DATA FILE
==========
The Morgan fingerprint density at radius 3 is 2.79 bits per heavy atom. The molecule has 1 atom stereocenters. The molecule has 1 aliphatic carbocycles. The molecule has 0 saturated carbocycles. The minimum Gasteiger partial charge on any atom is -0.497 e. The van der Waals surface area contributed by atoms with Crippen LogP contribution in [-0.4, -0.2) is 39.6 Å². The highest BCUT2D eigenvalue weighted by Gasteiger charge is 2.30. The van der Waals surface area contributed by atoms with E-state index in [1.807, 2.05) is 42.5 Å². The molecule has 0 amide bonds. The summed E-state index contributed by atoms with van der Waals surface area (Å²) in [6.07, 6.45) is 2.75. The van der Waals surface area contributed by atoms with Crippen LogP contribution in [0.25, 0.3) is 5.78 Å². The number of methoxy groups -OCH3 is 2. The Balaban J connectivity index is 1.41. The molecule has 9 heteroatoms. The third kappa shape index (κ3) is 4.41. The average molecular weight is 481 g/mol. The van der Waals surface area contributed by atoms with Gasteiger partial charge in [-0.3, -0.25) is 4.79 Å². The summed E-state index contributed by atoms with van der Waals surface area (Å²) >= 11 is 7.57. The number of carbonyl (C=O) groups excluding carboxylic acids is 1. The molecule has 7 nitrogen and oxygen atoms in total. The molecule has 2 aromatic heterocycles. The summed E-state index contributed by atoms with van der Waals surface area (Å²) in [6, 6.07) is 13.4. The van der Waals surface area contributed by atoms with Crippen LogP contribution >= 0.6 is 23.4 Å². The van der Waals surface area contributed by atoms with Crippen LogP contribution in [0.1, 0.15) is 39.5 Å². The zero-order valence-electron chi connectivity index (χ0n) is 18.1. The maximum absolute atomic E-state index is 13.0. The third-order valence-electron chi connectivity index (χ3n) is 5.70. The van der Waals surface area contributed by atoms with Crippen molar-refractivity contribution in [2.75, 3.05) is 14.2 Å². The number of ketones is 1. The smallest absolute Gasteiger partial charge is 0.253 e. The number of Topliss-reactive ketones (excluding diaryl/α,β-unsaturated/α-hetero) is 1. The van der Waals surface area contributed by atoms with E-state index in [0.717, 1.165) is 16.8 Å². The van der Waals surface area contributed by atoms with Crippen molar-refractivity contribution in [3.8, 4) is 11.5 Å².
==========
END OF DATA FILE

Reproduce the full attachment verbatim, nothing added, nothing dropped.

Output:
The Morgan fingerprint density at radius 3 is 2.79 bits per heavy atom. The molecule has 1 atom stereocenters. The molecule has 1 aliphatic carbocycles. The molecule has 0 saturated carbocycles. The minimum Gasteiger partial charge on any atom is -0.497 e. The van der Waals surface area contributed by atoms with Crippen LogP contribution in [-0.4, -0.2) is 39.6 Å². The highest BCUT2D eigenvalue weighted by Gasteiger charge is 2.30. The van der Waals surface area contributed by atoms with E-state index in [1.807, 2.05) is 42.5 Å². The molecule has 0 amide bonds. The summed E-state index contributed by atoms with van der Waals surface area (Å²) in [6.07, 6.45) is 2.75. The van der Waals surface area contributed by atoms with Crippen LogP contribution in [0.25, 0.3) is 5.78 Å². The number of methoxy groups -OCH3 is 2. The Balaban J connectivity index is 1.41. The molecule has 9 heteroatoms. The third kappa shape index (κ3) is 4.41. The average molecular weight is 481 g/mol. The van der Waals surface area contributed by atoms with Gasteiger partial charge in [-0.3, -0.25) is 4.79 Å². The summed E-state index contributed by atoms with van der Waals surface area (Å²) >= 11 is 7.57. The number of carbonyl (C=O) groups excluding carboxylic acids is 1. The molecule has 7 nitrogen and oxygen atoms in total. The molecule has 2 aromatic heterocycles. The summed E-state index contributed by atoms with van der Waals surface area (Å²) in [6, 6.07) is 13.4. The van der Waals surface area contributed by atoms with Crippen LogP contribution >= 0.6 is 23.4 Å². The van der Waals surface area contributed by atoms with Crippen LogP contribution in [0.1, 0.15) is 39.5 Å². The zero-order valence-electron chi connectivity index (χ0n) is 18.1. The maximum absolute atomic E-state index is 13.0. The third-order valence-electron chi connectivity index (χ3n) is 5.70. The van der Waals surface area contributed by atoms with Crippen molar-refractivity contribution in [2.75, 3.05) is 14.2 Å². The number of ketones is 1. The smallest absolute Gasteiger partial charge is 0.253 e. The number of Topliss-reactive ketones (excluding diaryl/α,β-unsaturated/α-hetero) is 1. The van der Waals surface area contributed by atoms with E-state index in [0.717, 1.165) is 16.8 Å². The van der Waals surface area contributed by atoms with Crippen molar-refractivity contribution in [3.8, 4) is 11.5 Å².